Published On: 10 May 2024Categories: Stories

Research on the benefits of mentoring  affirms the importance of Devonport Chaplaincy’s mission to make life better through intentional, positive and sustainable relationships.

The study, published in the International Journal of Environmental Research and Public Health shows mentoring relationships of six months or longer significantly improve self esteem and well-being.

Citing various studies into mentoring, the report’s authors say: “Mentoring initiatives have shown to have multi-faceted and broad impacts on youth including improved social and academic achievement, reduced problem behaviour and improved psychological and physical well-being.”

“Longer relationships (six months or longer) seems to be associated with a higher positive impact on youth, academic, social and psychological outcomes.”

Other research confirms that youth mentoring also has a positive impact on the parents and families of those who are mentored.

Aussie youth struggling

The importance of stable, intentional and affirming relationships is also borne out in the annual  Mission Australia youth survey which collates the views of 19,000 people aged between 15 and 19.

The 2023 survey shows almost half of Australian teenagers are most personally concerned about school, mental health and relationships. The school issue included study workload, learning difficulties and relationships with teachers and peers.

One-in-four respondents said they found it hard to turn to family and friends for help, with 20 percent describing their family relationships as “fair or poor”.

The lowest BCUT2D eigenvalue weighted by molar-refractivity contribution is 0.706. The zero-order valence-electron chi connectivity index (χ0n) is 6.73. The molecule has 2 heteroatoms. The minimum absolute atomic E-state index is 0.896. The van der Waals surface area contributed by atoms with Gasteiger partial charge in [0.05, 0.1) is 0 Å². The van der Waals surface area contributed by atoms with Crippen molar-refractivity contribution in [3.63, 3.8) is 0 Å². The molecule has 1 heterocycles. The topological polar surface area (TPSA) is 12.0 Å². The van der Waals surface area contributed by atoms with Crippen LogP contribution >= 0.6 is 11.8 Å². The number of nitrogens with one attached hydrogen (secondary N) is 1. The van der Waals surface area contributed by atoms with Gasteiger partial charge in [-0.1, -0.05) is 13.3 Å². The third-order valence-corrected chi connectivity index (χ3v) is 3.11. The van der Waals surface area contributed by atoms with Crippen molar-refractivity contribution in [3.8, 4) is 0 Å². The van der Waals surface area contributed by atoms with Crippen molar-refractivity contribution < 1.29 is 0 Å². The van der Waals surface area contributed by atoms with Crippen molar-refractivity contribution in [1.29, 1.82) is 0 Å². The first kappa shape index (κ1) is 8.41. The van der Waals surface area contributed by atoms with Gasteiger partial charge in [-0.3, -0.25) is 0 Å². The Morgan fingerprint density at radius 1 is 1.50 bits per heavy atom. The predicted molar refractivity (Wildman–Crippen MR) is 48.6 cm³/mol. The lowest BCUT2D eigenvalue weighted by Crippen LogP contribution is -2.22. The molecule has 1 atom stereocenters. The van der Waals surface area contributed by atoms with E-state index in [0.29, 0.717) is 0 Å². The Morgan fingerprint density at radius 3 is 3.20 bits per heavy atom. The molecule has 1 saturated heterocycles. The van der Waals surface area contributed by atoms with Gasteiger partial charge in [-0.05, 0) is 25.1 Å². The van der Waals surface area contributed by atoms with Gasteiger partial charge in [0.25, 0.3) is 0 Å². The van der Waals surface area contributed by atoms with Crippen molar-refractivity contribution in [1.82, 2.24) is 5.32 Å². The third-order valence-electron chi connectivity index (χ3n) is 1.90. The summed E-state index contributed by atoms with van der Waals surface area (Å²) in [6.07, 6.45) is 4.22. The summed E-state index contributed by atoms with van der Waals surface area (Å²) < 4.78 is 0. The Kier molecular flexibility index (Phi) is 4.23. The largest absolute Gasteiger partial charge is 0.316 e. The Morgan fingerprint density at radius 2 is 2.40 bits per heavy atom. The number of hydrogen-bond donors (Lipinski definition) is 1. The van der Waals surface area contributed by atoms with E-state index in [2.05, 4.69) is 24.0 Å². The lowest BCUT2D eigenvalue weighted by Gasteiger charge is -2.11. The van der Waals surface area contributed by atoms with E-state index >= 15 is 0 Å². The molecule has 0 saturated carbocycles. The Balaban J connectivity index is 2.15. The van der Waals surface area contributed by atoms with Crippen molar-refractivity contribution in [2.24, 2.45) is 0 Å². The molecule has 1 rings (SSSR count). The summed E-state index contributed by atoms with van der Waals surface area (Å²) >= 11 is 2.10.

Mentoring works, CEO

Devonport Chaplaincy CEO Andrew Hillier said mentoring relationships provided an extra layer of support for children and young people who were experiencing learning difficulties, home problems, mental health struggles, or were making the transition into work.

He said he was not surprised that longer mentoring relationships had greater benefit.

“Like any worthwhile relationship, it takes time to develop respect and trust that leads to a willingness to share openly and deeply,” he said.

“The very act of turning up every week to listen without judgement, constantly encourage, ask good questions and remember what’s important to the mentee sends powerful messages to the young person that they are valued.

“Most of our mentors are involved in long term relationships, some starting in primary school and continuing into high school, college, and even beyond. 

“Family problems, teenage angst and relational struggles are nothing new, but the current cost-of-living pressures, environmental concerns, war and community violence add layers of complexity that are adversely affecting mental health in unprecedented measure.”

Devonport Chaplaincy trains, supports and supervises student, workplace and learner-driver mentors, as well as mental health first aid training.

Andrew said Devonport Chaplaincy had a waiting list of students and young people wanting mentors.

To find out more about becoming a mentor, phone Devonport Chaplaincy on 6417 3175 or email

By Paul O’Rourke

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